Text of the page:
Today we’re joined by Scott Pete. Scott is a phenomenal photographer who is just starting out and already displays a remarkable amount of talent. Aside from photography, Scott also runs an asexual meetup and discussion group, in the Lehigh Valley of Pennsylvania, called ‘A Space for Aces’ (Twitter & Meetup). His photography shows an incredible eye for beauty in nature. It’s clear he’s a passionate artist who loves what he does, as you’ll soon read. My thanks to him for taking the time to participate in this interview.
Please, tell us about your art.
My photography (as art, rather than play) is still somewhat in its early stages but I’m developing the idea that photography is inherently surreal; a facsimile of reality, copied under a certain set of conditions and translated into the photographer’s visual language.
What inspires you?
The effortless, self-unaware beauty of nature. The play of water, moss, and plant life. Light and motion.
What got you interested in your field? Have you always wanted to be an artist?
I used to buy disposable cameras and try to get as many good photos on a roll as I could. When you’re 9-years-old, 24 exposures usually isn’t enough. I was given a 1.2 megapixel digital camera at 15 started playing with Photoshop and editing techniques.
Do you have any kind of special or unique signature, symbol, or feature you include in your work that you’d be willing to reveal?
A common theme in much of my photography is a long exposure, resulting in any moving objects leaving a trail. For example, when I’m shooting a waterfall, I’ll set the camera to expose for 3 to 4 seconds to give the water a soft texture and make a still image look like it’s in motion.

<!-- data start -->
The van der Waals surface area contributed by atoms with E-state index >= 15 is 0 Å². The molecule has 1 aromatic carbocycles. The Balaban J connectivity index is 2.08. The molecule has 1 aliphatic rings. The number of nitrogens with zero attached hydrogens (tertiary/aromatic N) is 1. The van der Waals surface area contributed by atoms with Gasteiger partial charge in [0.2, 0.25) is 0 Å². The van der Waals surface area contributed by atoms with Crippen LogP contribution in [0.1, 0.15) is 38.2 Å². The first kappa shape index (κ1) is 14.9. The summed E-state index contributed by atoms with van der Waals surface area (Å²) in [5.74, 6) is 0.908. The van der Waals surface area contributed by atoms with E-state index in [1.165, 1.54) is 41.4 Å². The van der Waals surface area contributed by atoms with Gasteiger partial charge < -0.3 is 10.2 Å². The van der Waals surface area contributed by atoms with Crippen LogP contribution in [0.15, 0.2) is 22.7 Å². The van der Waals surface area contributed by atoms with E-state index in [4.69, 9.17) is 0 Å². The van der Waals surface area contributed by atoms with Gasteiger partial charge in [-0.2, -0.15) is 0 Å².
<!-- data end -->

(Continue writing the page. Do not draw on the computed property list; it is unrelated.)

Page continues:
What advice would you give young aspiring artists?
Do what you want to do, but look to other artists to help you develop your craft. The study of art is just as important as your raw talent and the moods, concepts and images you convey through your art. I’ve been reading books on photography theory but, also, studying paintings and their painters, trying to see the images conveyed by the music I listen to and, (if this makes any sense) trying to feel the emotional texture of what other photographers are putting out. Do whatever you can to mindfully develop your style, your technique and the personal language of your art.
Where on the spectrum do you identify?
I identify as Asexual, Biromantic.
Have you encountered any kind of ace prejudice or ignorance in your field? If so, how do you handle it?
Not in my field, but the prejudice and ignorance I encounter in my daily life, I face head-on. I don’t worry about seeming pedantic because the only way to combat ignorance is with education. I try not to use the word “actually” and I have a kind of script that I follow.
What’s the most common misconception about asexuality that you’ve encountered?
That asexuality means having nothing, as if it’s void that speaks of an emptiness of being. That “you seem so normal, though” and implying there’s something broken or abnormal about being Ace.
What advice would you give to any asexual individuals out there who might be struggling with their orientation?
Those who are uncomfortable with the idea of asexuality are probably uncomfortable with themselves. If a person is ignorant, you can choose to educate them or not to do so. It is your choice and you don’t owe anyone an explanation for who you are. Everyone has questions about their identity at some point in their life. You are valid and no one can ever take your identity away from you.
Finally, where can people find out more about your work?
Thank you, Scott, for participating in this interview and this project. It’s very much appreciated.